Yet Another Instance Surfaces of Kellyanne Conway Citing 'Bowling Green Attack'

Meanwhile, The New York Times reported that CNN failed to booked Conway as a replacement for Mike Pence on Sunday over "serious questions about her credibility".

What Conway was referencing was the case of two Iraqi men who entered the United States as refugees, Waad Ramadan Alwan and Mohanad Shareef Hammadi.

"On @hardball @NBCNews @MSNBC I meant to say "Bowling Green terrorists" as reported here", she wrote, followed by a link to a 2013 ABC News story about two Iraqi refugees who were arrested in Bowling Green, Kentucky after it was discovered they had been trained by al-Qaeda and had attacked us troops in their home country.

Kellyanne Conway, perhaps best known for her defense of "alternative facts", was eager to defend Donald Trump's Muslim ban last week, and even had some anecdotal evidence ready when she sat down with MSNBC's Chris Matthews last week. The case prompted President Obama to order the re-vetting of 58,000 Iraqi refugees already living in the country, but no travel ban was ever instituted.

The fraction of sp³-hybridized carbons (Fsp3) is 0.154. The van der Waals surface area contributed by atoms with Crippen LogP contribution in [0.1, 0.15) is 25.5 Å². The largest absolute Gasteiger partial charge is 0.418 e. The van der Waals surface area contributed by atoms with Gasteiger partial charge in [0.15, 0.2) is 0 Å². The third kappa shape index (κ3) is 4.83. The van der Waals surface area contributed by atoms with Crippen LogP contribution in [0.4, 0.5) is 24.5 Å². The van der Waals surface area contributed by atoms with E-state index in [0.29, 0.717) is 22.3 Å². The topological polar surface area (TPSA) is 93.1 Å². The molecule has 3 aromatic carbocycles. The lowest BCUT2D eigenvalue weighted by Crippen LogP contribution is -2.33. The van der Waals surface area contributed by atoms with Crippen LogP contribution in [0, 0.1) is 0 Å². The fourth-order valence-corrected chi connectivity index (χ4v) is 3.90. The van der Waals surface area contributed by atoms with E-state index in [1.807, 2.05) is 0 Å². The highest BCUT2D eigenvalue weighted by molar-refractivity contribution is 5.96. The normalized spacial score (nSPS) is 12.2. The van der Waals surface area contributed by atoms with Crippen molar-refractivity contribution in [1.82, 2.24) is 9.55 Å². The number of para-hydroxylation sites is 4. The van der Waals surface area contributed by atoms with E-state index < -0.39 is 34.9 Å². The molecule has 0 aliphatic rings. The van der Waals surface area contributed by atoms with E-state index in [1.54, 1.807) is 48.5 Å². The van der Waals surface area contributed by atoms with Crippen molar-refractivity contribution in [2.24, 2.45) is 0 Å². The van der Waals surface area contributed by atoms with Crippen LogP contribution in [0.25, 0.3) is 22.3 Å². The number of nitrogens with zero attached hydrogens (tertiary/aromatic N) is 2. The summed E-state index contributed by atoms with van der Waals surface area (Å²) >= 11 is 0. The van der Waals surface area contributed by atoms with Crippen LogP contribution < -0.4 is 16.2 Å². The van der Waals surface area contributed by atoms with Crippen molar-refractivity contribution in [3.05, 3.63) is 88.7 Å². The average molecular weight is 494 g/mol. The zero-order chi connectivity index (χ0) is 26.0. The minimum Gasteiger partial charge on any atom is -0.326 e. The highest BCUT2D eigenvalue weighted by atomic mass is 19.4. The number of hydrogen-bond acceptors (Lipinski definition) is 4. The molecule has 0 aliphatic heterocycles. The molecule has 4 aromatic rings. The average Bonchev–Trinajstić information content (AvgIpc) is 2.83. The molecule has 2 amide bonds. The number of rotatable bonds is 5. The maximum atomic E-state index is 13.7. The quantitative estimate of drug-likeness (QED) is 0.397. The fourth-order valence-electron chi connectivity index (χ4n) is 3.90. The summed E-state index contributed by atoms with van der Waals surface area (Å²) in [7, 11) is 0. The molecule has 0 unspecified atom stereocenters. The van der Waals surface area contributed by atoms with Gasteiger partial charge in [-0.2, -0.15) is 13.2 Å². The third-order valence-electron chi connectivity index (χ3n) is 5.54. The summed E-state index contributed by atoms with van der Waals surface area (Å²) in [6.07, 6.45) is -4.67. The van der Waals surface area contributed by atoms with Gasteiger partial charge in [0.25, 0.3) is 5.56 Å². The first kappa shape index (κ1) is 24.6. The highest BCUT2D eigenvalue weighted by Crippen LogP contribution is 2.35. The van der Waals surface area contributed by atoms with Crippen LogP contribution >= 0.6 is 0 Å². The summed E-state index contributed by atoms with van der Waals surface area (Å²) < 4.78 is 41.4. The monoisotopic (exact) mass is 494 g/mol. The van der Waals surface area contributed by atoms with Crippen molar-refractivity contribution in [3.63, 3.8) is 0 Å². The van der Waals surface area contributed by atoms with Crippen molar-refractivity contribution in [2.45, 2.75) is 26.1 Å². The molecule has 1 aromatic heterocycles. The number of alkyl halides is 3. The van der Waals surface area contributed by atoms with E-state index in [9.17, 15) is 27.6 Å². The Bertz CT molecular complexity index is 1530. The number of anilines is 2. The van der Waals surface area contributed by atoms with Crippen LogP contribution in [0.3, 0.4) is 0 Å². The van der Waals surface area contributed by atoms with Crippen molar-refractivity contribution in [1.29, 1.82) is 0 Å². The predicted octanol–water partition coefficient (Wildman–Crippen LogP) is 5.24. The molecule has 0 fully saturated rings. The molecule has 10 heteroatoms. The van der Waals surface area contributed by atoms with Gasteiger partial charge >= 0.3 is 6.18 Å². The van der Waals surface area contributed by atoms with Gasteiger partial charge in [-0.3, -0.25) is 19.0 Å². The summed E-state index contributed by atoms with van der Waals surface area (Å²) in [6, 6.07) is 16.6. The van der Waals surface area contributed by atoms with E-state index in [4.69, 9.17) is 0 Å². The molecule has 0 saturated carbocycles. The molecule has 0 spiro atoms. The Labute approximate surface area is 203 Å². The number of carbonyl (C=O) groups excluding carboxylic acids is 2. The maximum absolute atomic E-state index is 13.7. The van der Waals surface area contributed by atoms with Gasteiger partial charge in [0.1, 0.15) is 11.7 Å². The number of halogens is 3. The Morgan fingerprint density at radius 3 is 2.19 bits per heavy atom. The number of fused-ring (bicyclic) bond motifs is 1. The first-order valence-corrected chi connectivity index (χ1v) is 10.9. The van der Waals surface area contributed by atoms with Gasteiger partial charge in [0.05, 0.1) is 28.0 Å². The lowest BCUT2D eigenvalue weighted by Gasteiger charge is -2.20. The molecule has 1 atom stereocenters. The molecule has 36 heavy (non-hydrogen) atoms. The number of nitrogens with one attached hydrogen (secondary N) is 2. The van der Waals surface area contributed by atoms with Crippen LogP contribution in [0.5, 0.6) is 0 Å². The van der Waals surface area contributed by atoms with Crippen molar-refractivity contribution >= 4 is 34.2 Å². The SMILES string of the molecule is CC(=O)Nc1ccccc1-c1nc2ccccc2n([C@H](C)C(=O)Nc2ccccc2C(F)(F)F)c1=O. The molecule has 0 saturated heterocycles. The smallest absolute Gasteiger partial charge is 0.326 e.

In truth, two Iraqi men were arrested in Bowling Green in 2011 for trying to send weapons to al-Qaida.

On Friday, however, Conway tweeted that "honest mistakes abound".

The quote didn't make it into publication because when Cosmo reached out to the Federal Bureau of Investigation for verification, their response was that "a couple of [the] facts seem incorrect" and sent a link to the official Justice Department press release regarding the sitch that Kellyanne originally misrepresented. They also admitted to being involved in attacks on American troops while in Iraq, but not in America. He thinks the massive, meme-worthy backlash against this made-up massacre has finally, irrevocably tarred Conway and the administration she shills for with their own "fake news" brush.

"I rang them up and then they left-it was the scariest moment of my life", she says through tears.

Conway tweeted one day later that she meant to reference "terrorists" from Bowling Green, Ky., rather than calling the 2011 incident an attack. "He did that because, I assume, there were two Iraqis who came here, got radicalized, joined ISIS, and then were the masterminds behind the Bowling Green attack on our fearless soldiers".